The effects of practice and delays on tool-related motor skill learning and retention in Parkinson's disease

  • Holly A Fernandes Department of Psychology, York University
  • Norman W Park Department of Psychology, York, University
  • Quincy J Almeida Sun Life Financial Movement Disorders Research and Rehabilitation Centre, Wilfrid Laurier

Abstract

The ability to perform motor skills relies heavily on procedural memory, mediated by various brain regions. Recent research demonstrated that individuals with Parkinson's disease (PD) learned new tool-related motor skills, but were impaired in retention after a three-week delay, possibly due to striatal dysfunction. In the current study, we evaluated whether shorter delays and more extensive practice might reduce motor skill retention deficits in PD. Individuals with mild to moderate PD (n = 18) and healthy age-matched controls (n = 18) were trained to use novel tools across four sessions, spaced one-day, one-week and three-weeks apart. Recall of tool attributes (e.g., function) and motor skill performance using tools was investigated using linear mixed models, which examined patterns of learning and forgetting over time. A p-value of .05 was used to determine statistical significance. Results showed that tool attribute recall was unimpaired in PD participants relative to controls. For motor skill performance, PD participants demonstrated intact motor skill learning within each session, but they did not retain these skills between sessions, and were impaired even after a one-day delay. This pattern of performance suggests that the striatum plays a critical role in retention, but not learning, of motor skills required in tool use. Interestingly, despite between-session forgetting of motor skills, PD participants demonstrated gradual, but significant improvement across four sessions with additional practice. These findings suggest that individuals with PD may not have an absolute deficit in procedural memory, and with sufficient practice they can acquire and retain new motor skills.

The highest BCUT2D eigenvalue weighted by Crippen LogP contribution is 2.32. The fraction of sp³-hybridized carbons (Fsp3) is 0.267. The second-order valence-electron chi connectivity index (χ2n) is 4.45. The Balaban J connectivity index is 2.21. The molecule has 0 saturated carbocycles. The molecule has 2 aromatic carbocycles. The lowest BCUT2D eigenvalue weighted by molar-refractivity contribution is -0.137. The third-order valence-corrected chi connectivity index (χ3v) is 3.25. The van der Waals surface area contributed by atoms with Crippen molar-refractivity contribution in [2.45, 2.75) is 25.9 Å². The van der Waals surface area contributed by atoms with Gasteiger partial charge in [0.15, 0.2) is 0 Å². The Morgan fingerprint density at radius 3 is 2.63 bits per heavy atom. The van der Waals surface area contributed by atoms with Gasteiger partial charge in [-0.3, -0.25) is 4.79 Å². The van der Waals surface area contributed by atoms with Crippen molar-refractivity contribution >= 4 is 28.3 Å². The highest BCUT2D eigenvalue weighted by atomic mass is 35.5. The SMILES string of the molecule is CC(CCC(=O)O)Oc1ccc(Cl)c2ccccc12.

Acknowledgments: Parkinson's Disease Foundation (PDF), Canadian Foundation for Innovation (CFI), Canadian Institutes of Health Research (CIHR), Sun Life Financial